KINGSTON, Jamaica – Jamaica’s multibillion-dollar National Health Fund, which provides financial support to the national health-care system, was being inappropriately tapped to foot private security bills.
Security guards were hired for its former chief executive officer, Rae Barrett, who is also deputy chairman of the Jamaica Urban Transit Company. Barrett has since been fired. Private security arrangements were also put in place at the NHF’s New Kingston offices to allay the fears of staff as some JUTC meetings were also being held at the NHF offices.
$2 million security
JUTC Deputy Chairman Rae Barrett was chief executive officer of the NHF until Sunday night. The Gleaner understands that the cash-rich health fund was expected to pay approximately $2 million to Marksman Limited for the security services.
Of note, Barrett has been chairman of Marksman for a number of years. However, The Gleaner understands that he was not part of the body that negotiated the security contract.
The Gleaner has learnt that the state-owned, cash-strapped bus company took the decision to provide private security for Barrett after its chairman, Douglas Chambers, was murdered on the job. The JUTC then relied on the inflows at NHF to pay the bill.
A month-long Gleaner investigation revealed that the NHF billed the JUTC close to $400,000 out of the payments already made to Marksman Limited in a bid to recoup some of the money.
Under the contract, Marksman provides armed, unarmed and electronic security for Barrett and the NHF’s New Kingston offices. It is unclear how much the NHF has already paid upfront for the security of its former boss.
Barrett told The Gleaner that close to $2 million had been earmarked to be spent on the security services, which were to run from July 2008 to June 2009.
Health Minister Rudyard Spencer described the arrangement between the NHF and the JUTC as “untidy” and told The Gleaner that the deal was “an unhealthy arrangement that should not have happened”. He has ordered all payments stopped.
“They will have to stop that arrangement and those were my instructions,” he said in a recent interview.
But Spencer seemed ignorant of the arrangement prior to The Gleaner’s probe. He subsequently summoned the NHF board to his office to get an explanation. He said: “I advised the board that if the JUTC is of the view that he (Barrett) needs security, that obligation should reside with the JUTC.”
The Gleaner was reliably informed that Spencer held two subsequent meetings with the NHF board, which resulted in three meetings in 11 days.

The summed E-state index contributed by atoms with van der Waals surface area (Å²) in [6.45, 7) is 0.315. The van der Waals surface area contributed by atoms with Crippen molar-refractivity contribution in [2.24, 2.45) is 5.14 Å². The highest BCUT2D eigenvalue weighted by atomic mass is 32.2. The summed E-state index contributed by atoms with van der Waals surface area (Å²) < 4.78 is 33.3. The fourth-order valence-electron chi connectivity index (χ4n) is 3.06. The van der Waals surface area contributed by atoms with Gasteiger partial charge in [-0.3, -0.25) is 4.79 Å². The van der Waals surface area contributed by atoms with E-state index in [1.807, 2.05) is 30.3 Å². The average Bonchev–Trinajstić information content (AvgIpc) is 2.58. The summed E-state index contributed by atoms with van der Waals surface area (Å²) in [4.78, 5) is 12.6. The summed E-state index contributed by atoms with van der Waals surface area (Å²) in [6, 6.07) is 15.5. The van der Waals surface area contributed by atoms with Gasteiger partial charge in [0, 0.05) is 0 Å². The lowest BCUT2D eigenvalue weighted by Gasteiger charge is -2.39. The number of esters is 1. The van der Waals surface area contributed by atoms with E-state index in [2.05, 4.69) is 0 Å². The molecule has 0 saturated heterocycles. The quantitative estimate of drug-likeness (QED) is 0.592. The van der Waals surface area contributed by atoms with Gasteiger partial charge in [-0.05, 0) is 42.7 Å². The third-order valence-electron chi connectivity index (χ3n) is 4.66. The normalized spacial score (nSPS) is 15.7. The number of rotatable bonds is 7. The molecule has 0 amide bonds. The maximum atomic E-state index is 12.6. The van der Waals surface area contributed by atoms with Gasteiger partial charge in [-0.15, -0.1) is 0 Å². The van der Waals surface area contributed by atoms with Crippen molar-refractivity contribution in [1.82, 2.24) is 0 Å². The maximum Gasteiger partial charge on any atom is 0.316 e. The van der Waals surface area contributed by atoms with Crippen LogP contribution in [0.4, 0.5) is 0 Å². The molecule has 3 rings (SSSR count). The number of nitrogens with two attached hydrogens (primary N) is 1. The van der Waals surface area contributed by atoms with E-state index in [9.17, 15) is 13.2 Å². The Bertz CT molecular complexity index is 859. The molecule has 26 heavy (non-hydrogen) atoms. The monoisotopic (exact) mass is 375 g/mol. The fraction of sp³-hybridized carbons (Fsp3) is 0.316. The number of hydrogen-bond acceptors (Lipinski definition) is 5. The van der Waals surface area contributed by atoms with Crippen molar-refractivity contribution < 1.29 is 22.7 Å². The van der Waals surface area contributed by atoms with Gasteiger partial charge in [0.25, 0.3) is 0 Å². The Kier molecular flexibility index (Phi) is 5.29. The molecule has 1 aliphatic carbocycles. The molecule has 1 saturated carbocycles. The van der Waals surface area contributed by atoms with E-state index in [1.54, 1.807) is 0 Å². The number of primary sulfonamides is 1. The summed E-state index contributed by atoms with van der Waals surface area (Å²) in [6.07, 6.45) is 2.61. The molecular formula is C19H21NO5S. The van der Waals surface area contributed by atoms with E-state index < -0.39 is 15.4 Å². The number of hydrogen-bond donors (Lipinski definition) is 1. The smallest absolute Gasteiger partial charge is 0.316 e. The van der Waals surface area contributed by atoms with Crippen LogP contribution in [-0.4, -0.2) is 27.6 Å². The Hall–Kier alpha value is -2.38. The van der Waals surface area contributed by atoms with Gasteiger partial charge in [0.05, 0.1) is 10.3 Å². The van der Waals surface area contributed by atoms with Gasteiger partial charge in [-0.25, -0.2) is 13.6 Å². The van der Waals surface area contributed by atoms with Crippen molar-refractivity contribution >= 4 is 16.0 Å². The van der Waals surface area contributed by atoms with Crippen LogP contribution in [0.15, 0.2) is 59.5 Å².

Spencer rushed into the first meeting with the members of the board after The Gleaner started asking questions about the security arrangements and the NHF’s business with Capital and Credit Securities, a member of the Capital and Credit Financial Group. The CCFG is headed by Ryland Campbell, who was chairman of the NHF.
Close to two weeks before his resignation, Campbell told The Gleaner that Barrett took the proposal for the NHF to pay a portion of the security expense before the board, shortly after the Chambers murder in June this year.
Campbell also said that Barrett told the board that as a consequence of the murder of Chambers, the JUTC “took a decision to get security for him and other people who were at the forefront”.
“As the deputy chairman of the JUTC, he was pinch-hitting for the deceased chairman and being at the forefront of everything, from what I learnt … His position at the NHF was also being jeopardised while he worked for the NHF and I think that would have been part of the reason why the board would have given approval for some kind of support,” Campbell explained.
However, Campbell could not recall if the structure of the payments had been clearly defined to the board. “The NHF would pay a portion. Now, as to what that portion is, quite honestly, I don’t recall.”
He added: “But I know that the matter was discussed at length at the board meeting and the board gave an approval.”
Campbell declined to comment on his resignation.
However, Grace Allen-Young, permanent secretary in the Ministry of Health and a member of the NHF board, told our news team that the minutes of the NHF board meetings, where the proposal was made to have the fund pay a portion of the security cost, did not provide a record that Barrett had declared his interest.
Former Jamaica Labour Party politician, Bindley A. Sangster, who was recently appointed acting managing director of the JUTC, said the bus company was aware that Barrett was chairman of Marksman Limited.